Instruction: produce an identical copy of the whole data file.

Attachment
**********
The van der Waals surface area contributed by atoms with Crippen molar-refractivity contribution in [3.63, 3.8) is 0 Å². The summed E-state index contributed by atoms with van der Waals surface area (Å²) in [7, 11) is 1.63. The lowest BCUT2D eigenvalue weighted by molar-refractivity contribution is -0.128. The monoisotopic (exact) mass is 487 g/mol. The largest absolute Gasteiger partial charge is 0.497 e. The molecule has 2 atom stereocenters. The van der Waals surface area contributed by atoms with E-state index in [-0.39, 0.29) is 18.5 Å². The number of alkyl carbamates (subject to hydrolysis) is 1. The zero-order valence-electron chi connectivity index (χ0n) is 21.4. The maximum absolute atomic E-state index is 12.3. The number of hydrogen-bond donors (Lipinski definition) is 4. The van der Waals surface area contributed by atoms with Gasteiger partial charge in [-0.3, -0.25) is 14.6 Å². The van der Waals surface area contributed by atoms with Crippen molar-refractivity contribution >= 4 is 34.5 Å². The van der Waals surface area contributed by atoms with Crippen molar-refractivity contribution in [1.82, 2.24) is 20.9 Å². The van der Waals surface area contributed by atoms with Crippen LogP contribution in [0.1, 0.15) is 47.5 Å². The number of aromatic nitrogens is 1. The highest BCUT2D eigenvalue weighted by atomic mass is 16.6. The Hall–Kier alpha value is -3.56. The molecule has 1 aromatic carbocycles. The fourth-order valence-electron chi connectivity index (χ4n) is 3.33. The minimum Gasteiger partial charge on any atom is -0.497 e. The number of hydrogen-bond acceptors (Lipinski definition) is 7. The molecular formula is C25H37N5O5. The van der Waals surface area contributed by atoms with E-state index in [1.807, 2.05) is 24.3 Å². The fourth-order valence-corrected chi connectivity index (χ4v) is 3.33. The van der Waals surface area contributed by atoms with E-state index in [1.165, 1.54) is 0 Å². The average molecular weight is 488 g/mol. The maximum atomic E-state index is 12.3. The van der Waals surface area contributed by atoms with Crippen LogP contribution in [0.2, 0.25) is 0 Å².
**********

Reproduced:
The van der Waals surface area contributed by atoms with Crippen molar-refractivity contribution in [3.63, 3.8) is 0 Å². The summed E-state index contributed by atoms with van der Waals surface area (Å²) in [7, 11) is 1.63. The lowest BCUT2D eigenvalue weighted by molar-refractivity contribution is -0.128. The monoisotopic (exact) mass is 487 g/mol. The largest absolute Gasteiger partial charge is 0.497 e. The molecule has 2 atom stereocenters. The van der Waals surface area contributed by atoms with E-state index in [-0.39, 0.29) is 18.5 Å². The number of alkyl carbamates (subject to hydrolysis) is 1. The zero-order valence-electron chi connectivity index (χ0n) is 21.4. The maximum absolute atomic E-state index is 12.3. The number of hydrogen-bond donors (Lipinski definition) is 4. The van der Waals surface area contributed by atoms with Gasteiger partial charge in [-0.3, -0.25) is 14.6 Å². The van der Waals surface area contributed by atoms with Crippen molar-refractivity contribution >= 4 is 34.5 Å². The van der Waals surface area contributed by atoms with Crippen molar-refractivity contribution in [1.82, 2.24) is 20.9 Å². The van der Waals surface area contributed by atoms with Crippen LogP contribution in [0.1, 0.15) is 47.5 Å². The number of aromatic nitrogens is 1. The highest BCUT2D eigenvalue weighted by atomic mass is 16.6. The Hall–Kier alpha value is -3.56. The molecule has 1 aromatic carbocycles. The fourth-order valence-electron chi connectivity index (χ4n) is 3.33. The minimum Gasteiger partial charge on any atom is -0.497 e. The number of hydrogen-bond acceptors (Lipinski definition) is 7. The molecular formula is C25H37N5O5. The van der Waals surface area contributed by atoms with E-state index in [1.807, 2.05) is 24.3 Å². The fourth-order valence-corrected chi connectivity index (χ4v) is 3.33. The van der Waals surface area contributed by atoms with E-state index in [1.165, 1.54) is 0 Å². The average molecular weight is 488 g/mol. The maximum atomic E-state index is 12.3. The van der Waals surface area contributed by atoms with Crippen LogP contribution in [0.2, 0.25) is 0 Å².